Cultural Newsletter: Czech Republic

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The Czech Republic, which emerged from over 40 years of Communist rule and was the first former Eastern Bloc state to acquire the status of a developed economy.

The Czech Republic was formed on the 1st of January 1993, when Czechoslovakia peacefully dissolved into its constituent states, the Czech Republic and the Slovak Republic. The country is bordered by Poland to the north, Germany to the west, Austria to the south and Slovakia to the east.

The population of the Czech Republic is 10.6 million people with 1.3 million inhabitants in the beautiful capital of Prague.  Family is a key element of Czech culture and is generally placed ahead of work. Traditional family roles are still fairly strong in Czech society.

Many of the people in management positions in the Czech Republic are multilingual. Most speak English, Russian and/or German. On average, people above the age of 50 can speak a little bit of German, Russian and English whereas the younger generation mainly speak English, although French and German are also popular.

In business, older employees were influenced by the Soviet-style systems they were brought up to see as the norm.  The younger generations, however, are more likely to be influenced by western business models and thinking. 

At first contact Czechs may often seem cautious and impersonal but with a considerate approach they will become more engaged.  Czechs almost never go straight to the point and meetings start with some small talk.   You have to consider the language barrier and moderate your English if you don’t speak any Czech.  However, even a few words of Czech will make a good impression.

Traditionally, Czech management styles have been somewhat paternalistic and hierarchical with managers issuing direct commands which employees were expected to follow.  This style accounts for the lack of initiative which many expatriates encounter when working with Czech colleagues.  With time, perseverance and proving to be a trustworthy colleague, self-motivation and initiative can be encouraged.  Trying to do too much, too quickly could prove counterproductive.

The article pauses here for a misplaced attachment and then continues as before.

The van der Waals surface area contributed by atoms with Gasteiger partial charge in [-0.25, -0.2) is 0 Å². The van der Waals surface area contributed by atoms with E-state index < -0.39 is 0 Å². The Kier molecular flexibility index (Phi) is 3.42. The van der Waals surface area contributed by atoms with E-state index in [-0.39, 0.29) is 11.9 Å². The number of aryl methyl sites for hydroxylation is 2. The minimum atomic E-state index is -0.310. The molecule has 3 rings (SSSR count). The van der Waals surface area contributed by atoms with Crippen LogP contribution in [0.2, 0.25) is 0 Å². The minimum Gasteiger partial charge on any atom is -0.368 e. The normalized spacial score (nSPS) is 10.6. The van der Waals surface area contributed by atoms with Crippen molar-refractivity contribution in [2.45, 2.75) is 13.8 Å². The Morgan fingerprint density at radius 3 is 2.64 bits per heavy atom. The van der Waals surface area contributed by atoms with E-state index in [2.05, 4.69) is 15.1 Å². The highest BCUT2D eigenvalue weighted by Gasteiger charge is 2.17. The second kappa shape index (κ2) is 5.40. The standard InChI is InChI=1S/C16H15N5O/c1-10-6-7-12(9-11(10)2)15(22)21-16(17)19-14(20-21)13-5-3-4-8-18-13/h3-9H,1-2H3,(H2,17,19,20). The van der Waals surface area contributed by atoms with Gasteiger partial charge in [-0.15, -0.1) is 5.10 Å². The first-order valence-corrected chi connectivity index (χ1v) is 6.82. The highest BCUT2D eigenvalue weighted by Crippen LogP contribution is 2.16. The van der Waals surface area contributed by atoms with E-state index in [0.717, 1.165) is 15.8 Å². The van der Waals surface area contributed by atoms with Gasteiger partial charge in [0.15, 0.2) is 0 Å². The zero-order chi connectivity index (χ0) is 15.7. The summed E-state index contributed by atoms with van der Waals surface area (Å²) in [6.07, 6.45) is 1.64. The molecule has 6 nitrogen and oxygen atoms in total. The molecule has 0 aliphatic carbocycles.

As with their German and Polish neighbours, Czechs are generally detail oriented and prefer to have all the facts and figures at meetings.  It is important that you arrive at the meeting fully prepared and on time otherwise this can imply a lack of professionalism.  They tend not to show too much emotion within a meeting and this, coupled with a reserved manner and indirect language can make your colleagues difficult to read.  Do not mistake this lack of feedback as a sign of lack of interest.  They also share with their German neighbours a desire for “uncertainty avoidance”.  Thorough debate and analysis, with fall-back positions, will be discussed before being cautiously implemented.

A sense of dark humour and an ability not to take things too seriously are two important qualities for most Czechs.  Furthermore, modesty in attitude is also a very important virtue so as to not appear better than someone else.  Like the British, the Czechs are quite self-deprecating.  For example, a response to a compliment is not to say thank you but offer a statement of disagreement. Czechs quite often underestimate themselves since they rarely boast.

Finally, hospitality and socialising are an important element in building effective relationships so invitations should not be turned down. Business matters can be discussed and decided whilst dining out.  But be careful - the Czech Republic has the highest beer consumption per capita in the world!

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